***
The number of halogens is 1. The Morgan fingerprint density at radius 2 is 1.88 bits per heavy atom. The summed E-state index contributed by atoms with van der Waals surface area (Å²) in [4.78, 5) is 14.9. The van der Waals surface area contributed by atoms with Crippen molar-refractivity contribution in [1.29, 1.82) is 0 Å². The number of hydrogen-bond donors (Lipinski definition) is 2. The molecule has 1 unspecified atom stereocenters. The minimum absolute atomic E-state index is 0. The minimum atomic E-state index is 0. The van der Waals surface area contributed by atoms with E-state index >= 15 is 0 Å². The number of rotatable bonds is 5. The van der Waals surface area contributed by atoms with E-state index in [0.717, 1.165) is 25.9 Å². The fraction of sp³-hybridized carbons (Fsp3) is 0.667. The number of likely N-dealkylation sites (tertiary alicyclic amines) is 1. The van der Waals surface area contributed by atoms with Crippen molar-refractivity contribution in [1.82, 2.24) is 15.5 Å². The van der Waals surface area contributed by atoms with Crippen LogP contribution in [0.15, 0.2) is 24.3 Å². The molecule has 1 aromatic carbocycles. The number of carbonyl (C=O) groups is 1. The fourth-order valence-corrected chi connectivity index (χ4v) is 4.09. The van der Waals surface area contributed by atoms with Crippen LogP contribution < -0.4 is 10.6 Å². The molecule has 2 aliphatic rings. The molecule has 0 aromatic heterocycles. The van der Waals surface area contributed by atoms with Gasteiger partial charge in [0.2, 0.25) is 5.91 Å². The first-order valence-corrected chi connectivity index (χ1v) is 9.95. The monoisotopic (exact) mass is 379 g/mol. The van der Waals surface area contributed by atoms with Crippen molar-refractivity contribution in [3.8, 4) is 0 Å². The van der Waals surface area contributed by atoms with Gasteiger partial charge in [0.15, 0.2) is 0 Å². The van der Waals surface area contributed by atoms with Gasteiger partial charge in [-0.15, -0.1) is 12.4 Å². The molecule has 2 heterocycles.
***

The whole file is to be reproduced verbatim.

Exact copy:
The number of halogens is 1. The Morgan fingerprint density at radius 2 is 1.88 bits per heavy atom. The summed E-state index contributed by atoms with van der Waals surface area (Å²) in [4.78, 5) is 14.9. The van der Waals surface area contributed by atoms with Crippen molar-refractivity contribution in [1.29, 1.82) is 0 Å². The number of hydrogen-bond donors (Lipinski definition) is 2. The molecule has 1 unspecified atom stereocenters. The minimum absolute atomic E-state index is 0. The minimum atomic E-state index is 0. The van der Waals surface area contributed by atoms with E-state index >= 15 is 0 Å². The number of rotatable bonds is 5. The van der Waals surface area contributed by atoms with E-state index in [0.717, 1.165) is 25.9 Å². The fraction of sp³-hybridized carbons (Fsp3) is 0.667. The number of likely N-dealkylation sites (tertiary alicyclic amines) is 1. The van der Waals surface area contributed by atoms with Crippen molar-refractivity contribution in [1.82, 2.24) is 15.5 Å². The van der Waals surface area contributed by atoms with Crippen LogP contribution in [0.15, 0.2) is 24.3 Å². The molecule has 1 aromatic carbocycles. The number of carbonyl (C=O) groups is 1. The fourth-order valence-corrected chi connectivity index (χ4v) is 4.09. The van der Waals surface area contributed by atoms with Crippen LogP contribution < -0.4 is 10.6 Å². The molecule has 2 aliphatic rings. The molecule has 0 aromatic heterocycles. The van der Waals surface area contributed by atoms with Gasteiger partial charge in [0.2, 0.25) is 5.91 Å². The first-order valence-corrected chi connectivity index (χ1v) is 9.95. The monoisotopic (exact) mass is 379 g/mol. The van der Waals surface area contributed by atoms with Crippen molar-refractivity contribution in [3.8, 4) is 0 Å². The van der Waals surface area contributed by atoms with Gasteiger partial charge in [0.15, 0.2) is 0 Å². The van der Waals surface area contributed by atoms with Gasteiger partial charge in [-0.15, -0.1) is 12.4 Å². The molecule has 2 heterocycles.